General conference is a tradition for members of The Church of Jesus Christ of Latter-day Saints that dates from earliest days of the church.
The church's first conference was held on June 9, 1830, with all 27 members of the church gathered at the Peter Whitmer farmhouse in Fayette, N.Y., where the church had been organized two months earlier.
From its humble beginnings, general conference has become a semiannual ritual for Salt Lake City, as crowds flock to Temple Square.
This past weekend, 179 years later, a congregation of 21,000 packed into the Conference Center for each of the two-hour conference sessions, while others attended in overflow locations or lingered on Temple Square.
Throughout the decades, Deseret News photographers have taken pictures at conference, including photos of church leaders and historic events. Photo researcher Ron Fox has retrieved many of these photos, which can now be seen at the newspaper Web site, www.deseretnews.com.
An April 1911 photo demonstrates that conference was a popular gathering site well before the electronic era. Crowds dressed in their Sunday best mill around Temple Square, and in the background a sign has been posted on the gate with this warning: "Beware of pickpockets."
A photo taken in 1963, when President Thomas S. Monson was named a church apostle, is a group portrait of the Quorum of the Twelve that includes seven men who would later become presidents of the church.
General conference has changed over the years.
The first conference sessions in Salt Lake City were held in October 1848 in the Bowery, an outdoor structure of poles and pine boughs that had been erected a week after the Mormon pioneers arrived in the valley. Until the Tabernacle was completed in 1875, most conferences were held in a series of such outdoor structures.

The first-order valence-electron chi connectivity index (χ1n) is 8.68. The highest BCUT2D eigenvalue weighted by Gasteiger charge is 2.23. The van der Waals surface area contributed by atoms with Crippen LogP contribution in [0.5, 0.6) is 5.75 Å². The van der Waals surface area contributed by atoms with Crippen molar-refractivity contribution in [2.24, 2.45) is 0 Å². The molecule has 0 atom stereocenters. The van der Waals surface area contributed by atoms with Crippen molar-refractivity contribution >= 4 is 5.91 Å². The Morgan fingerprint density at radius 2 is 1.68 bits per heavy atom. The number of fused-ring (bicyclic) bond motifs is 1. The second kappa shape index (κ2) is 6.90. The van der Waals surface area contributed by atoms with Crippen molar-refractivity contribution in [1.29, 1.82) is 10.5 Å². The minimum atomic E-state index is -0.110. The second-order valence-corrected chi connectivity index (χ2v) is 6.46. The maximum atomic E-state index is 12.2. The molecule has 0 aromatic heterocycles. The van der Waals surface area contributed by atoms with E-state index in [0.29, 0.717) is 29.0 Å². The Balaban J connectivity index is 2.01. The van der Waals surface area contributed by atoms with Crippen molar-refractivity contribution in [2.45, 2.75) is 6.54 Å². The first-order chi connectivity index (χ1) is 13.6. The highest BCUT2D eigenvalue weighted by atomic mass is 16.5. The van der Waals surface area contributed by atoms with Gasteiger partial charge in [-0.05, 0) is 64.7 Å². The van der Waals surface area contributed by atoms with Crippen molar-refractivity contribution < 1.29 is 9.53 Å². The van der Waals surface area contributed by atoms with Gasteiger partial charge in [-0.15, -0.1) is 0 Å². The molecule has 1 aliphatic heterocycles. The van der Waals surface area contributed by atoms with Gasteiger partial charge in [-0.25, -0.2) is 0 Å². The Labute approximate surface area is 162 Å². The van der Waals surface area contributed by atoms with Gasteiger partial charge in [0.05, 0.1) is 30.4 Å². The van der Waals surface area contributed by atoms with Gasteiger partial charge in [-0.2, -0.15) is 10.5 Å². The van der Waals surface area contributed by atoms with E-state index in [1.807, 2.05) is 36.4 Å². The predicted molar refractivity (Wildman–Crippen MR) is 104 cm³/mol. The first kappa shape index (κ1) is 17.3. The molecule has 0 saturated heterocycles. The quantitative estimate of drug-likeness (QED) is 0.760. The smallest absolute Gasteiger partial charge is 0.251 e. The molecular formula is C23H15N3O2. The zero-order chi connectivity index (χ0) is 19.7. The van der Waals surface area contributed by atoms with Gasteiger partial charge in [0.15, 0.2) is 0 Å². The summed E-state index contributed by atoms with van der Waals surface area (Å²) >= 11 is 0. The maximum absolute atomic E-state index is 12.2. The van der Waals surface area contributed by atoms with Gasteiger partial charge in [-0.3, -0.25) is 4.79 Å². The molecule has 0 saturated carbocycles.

Those early conference sessions were suspenseful.
The April 19, 1851, Deseret News delivered conference news in the form of minutes and reported the following:
"J.M. Grant then made a call for volunteers to go to Iron County, and requested those persons who were appointed last fall to go and fulfil that appointment. Anso Call gave a short review of what had been done towards settling that country.
"Pres't. Kimball then called several by name, when 37 persons agreed to go."
The April 15, 1857, Deseret News reports the following about the April 6 session of conference that year:
"Names of persons selected to go on missions were read."
In the afternoon session, "Prest. H.C. Kimball spoke on the principle of union; notified the missionaries to be here on the 22d inst. with their handcarts, provisions and means ready for going directly to their fields of labor."
As a rule, general conference sessions have been held in Salt Lake City with rare exceptions.
In April 1877, general conference was held in the meeting room in the top floor of the St. George Temple, and the temple was dedicated during the first session.
In 1885, while federal authorities were pursuing church leaders who were in violation of the Edmund Act outlawing polygamy, both the April and October conferences were held in Logan. In 1886 the April session was held in Provo, and the October session met in Coalville. The April session of 1887 was also held in Provo, but conference returned to Salt Lake City for good in October of that year.
Beginning in 1923, the entire two-day conference was broadcast live. The first televised broadcast was in 1949, and starting in 1999, live audio and video broadcasts have been available on the Internet.
Starting in 2000, general conference sessions have been held in the Conference Center, which was dedicated in the October session that year.